The Indian Point Nuclear Power Plant Closes After 59 Years of Operation

The Nuclear Power Plant that sits less than 50 miles from the center of New York City, has officially been taken out of commission, sparking disagreement between activists.

Here+is+the+Hudson+River+photographed+from+Manhattan%2C+where+only+26+miles+away%2C+the+Indian+Point+Power+Plant+sits.+The+river+has+been+the+victim+of+many+of+the+plants+greatest+failures.+

Tobias Amstutz

Here is the Hudson River photographed from Manhattan, where only 26 miles away, the Indian Point Power Plant sits. The river has been the victim of many of the plant’s greatest failures.

After being in operation for 59 years, the doors of the Indian Point Nuclear Power Plant closed for the final time on April 30th, 2021. The plant was a major source of energy for New York and reduced the state’s reliance on fossil fuels, but due to its 26-mile distance from New York City, it has brought up some serious safety concerns throughout its history. Some clean energy activists are angry with the Cuomo administration’s decision, while other environmentalists are ecstatic to get the unsafe reactor out of commission. 

The controversial history of Indian Point began in 1954, when the Consolidated Edison Company, also known as Con Ed, became the first company to announce plans to build a commercial-sized atomic power plant without a government subsidy. They were granted a construction permit by the Atomic Energy Commission and began building on a 250-acre site on the east bank of the Hudson River in Buchanan, New York, which became known as Indian Point

In the fall of 1963, the first reactor, known as Indian Point 1, began generating power. Within its first decade of operation, the plant was involved in controversy due to reports that Con Ed had been covering up a great number of fish deaths near the plant that were happening as a result of the plant’s cooling mechanisms. In 1974, Indian Point 1 was forced to close due to flaws in its emergency cooling system. By 1976, it was quickly replaced by two new reactors, dubbed Indian Point 2 and Indian Point 3. Throughout the next 40 years of operation, these plants would cause massive problems for the local environment and safety concerns for the millions of people for whom an accident could potentially effect.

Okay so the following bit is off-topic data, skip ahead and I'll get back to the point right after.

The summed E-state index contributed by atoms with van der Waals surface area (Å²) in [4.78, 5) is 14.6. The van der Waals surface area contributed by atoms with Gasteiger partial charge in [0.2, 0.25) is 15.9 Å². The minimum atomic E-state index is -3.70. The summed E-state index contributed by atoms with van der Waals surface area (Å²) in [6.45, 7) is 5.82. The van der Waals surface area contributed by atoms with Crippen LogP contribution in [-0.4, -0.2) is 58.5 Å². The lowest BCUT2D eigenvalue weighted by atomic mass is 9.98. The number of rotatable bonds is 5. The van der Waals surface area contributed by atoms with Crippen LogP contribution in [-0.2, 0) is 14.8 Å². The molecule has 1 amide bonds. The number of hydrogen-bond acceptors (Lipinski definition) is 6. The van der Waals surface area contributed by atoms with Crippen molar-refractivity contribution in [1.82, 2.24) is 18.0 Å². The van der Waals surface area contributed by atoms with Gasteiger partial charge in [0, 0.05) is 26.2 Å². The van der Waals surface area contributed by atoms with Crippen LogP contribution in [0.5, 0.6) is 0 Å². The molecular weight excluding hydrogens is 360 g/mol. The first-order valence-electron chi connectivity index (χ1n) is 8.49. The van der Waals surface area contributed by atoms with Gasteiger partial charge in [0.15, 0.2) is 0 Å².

In 1980, it was discovered that more than 100,000 gallons of radioactive water was released into the Hudson River by the Indian Point 2 reactor. This problem was compounded in 1993 when Indian Point 3 was taken out of commission for 3 years after the Nuclear Regulatory Commission discovered 17 safety violations, including the leaking of radioactive waste into the Hudson River. In the year 2000, Indian Point 2 was deemed “the most trouble-plagued nuclear power plant in the country” by the NRC. 

Indian Point would continue to be an environmental problem in the 2000s with a series of scary incidents, including power outages, fires, unplanned closures, and continued leaking. At this time, Riverkeeper, an organization that “protects and restores the Hudson River from source to sea,” according to its mission statement, began campaigning for the closure of the plant. On the topic of these failures, Cliff Weathers, communications director at Riverkeeper said, “The plant has experienced unprecedented levels of structural failure within the reactor cores as well as leaks, fires, and unplanned shutdowns.”